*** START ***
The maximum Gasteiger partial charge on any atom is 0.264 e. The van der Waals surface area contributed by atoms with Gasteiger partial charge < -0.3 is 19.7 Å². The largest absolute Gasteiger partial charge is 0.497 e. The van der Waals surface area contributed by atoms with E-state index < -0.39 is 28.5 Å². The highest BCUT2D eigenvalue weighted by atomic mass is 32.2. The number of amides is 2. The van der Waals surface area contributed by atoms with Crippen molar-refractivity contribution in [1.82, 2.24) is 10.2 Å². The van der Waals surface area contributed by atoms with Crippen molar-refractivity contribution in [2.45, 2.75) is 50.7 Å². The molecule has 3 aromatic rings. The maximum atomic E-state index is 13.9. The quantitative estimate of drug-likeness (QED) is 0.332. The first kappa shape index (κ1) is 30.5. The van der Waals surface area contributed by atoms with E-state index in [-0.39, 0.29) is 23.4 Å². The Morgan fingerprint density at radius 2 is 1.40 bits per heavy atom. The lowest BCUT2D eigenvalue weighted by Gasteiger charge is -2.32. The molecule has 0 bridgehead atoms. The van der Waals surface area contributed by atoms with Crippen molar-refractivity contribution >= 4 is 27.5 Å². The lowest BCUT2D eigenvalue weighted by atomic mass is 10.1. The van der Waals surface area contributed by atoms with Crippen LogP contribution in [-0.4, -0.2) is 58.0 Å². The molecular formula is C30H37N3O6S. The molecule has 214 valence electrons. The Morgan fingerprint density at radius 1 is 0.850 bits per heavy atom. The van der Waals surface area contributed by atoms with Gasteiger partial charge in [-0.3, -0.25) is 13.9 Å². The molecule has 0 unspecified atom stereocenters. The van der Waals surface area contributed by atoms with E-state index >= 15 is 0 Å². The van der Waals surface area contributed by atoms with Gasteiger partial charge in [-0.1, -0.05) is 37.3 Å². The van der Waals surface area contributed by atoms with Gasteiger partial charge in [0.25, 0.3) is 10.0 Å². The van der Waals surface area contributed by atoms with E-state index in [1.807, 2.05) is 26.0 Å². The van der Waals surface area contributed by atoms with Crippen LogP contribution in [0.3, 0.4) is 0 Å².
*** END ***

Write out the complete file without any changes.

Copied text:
The maximum Gasteiger partial charge on any atom is 0.264 e. The van der Waals surface area contributed by atoms with Gasteiger partial charge < -0.3 is 19.7 Å². The largest absolute Gasteiger partial charge is 0.497 e. The van der Waals surface area contributed by atoms with E-state index < -0.39 is 28.5 Å². The highest BCUT2D eigenvalue weighted by atomic mass is 32.2. The number of amides is 2. The van der Waals surface area contributed by atoms with Crippen molar-refractivity contribution in [1.82, 2.24) is 10.2 Å². The van der Waals surface area contributed by atoms with Crippen molar-refractivity contribution in [2.45, 2.75) is 50.7 Å². The molecule has 3 aromatic rings. The maximum atomic E-state index is 13.9. The quantitative estimate of drug-likeness (QED) is 0.332. The first kappa shape index (κ1) is 30.5. The van der Waals surface area contributed by atoms with E-state index in [-0.39, 0.29) is 23.4 Å². The Morgan fingerprint density at radius 2 is 1.40 bits per heavy atom. The lowest BCUT2D eigenvalue weighted by Gasteiger charge is -2.32. The molecule has 0 bridgehead atoms. The van der Waals surface area contributed by atoms with Crippen molar-refractivity contribution >= 4 is 27.5 Å². The lowest BCUT2D eigenvalue weighted by atomic mass is 10.1. The van der Waals surface area contributed by atoms with Crippen LogP contribution in [-0.4, -0.2) is 58.0 Å². The molecular formula is C30H37N3O6S. The molecule has 214 valence electrons. The Morgan fingerprint density at radius 1 is 0.850 bits per heavy atom. The van der Waals surface area contributed by atoms with Gasteiger partial charge in [-0.3, -0.25) is 13.9 Å². The molecule has 0 unspecified atom stereocenters. The van der Waals surface area contributed by atoms with E-state index >= 15 is 0 Å². The van der Waals surface area contributed by atoms with Gasteiger partial charge in [-0.1, -0.05) is 37.3 Å². The van der Waals surface area contributed by atoms with Gasteiger partial charge in [0.25, 0.3) is 10.0 Å². The van der Waals surface area contributed by atoms with E-state index in [1.807, 2.05) is 26.0 Å². The van der Waals surface area contributed by atoms with Crippen LogP contribution in [0.3, 0.4) is 0 Å².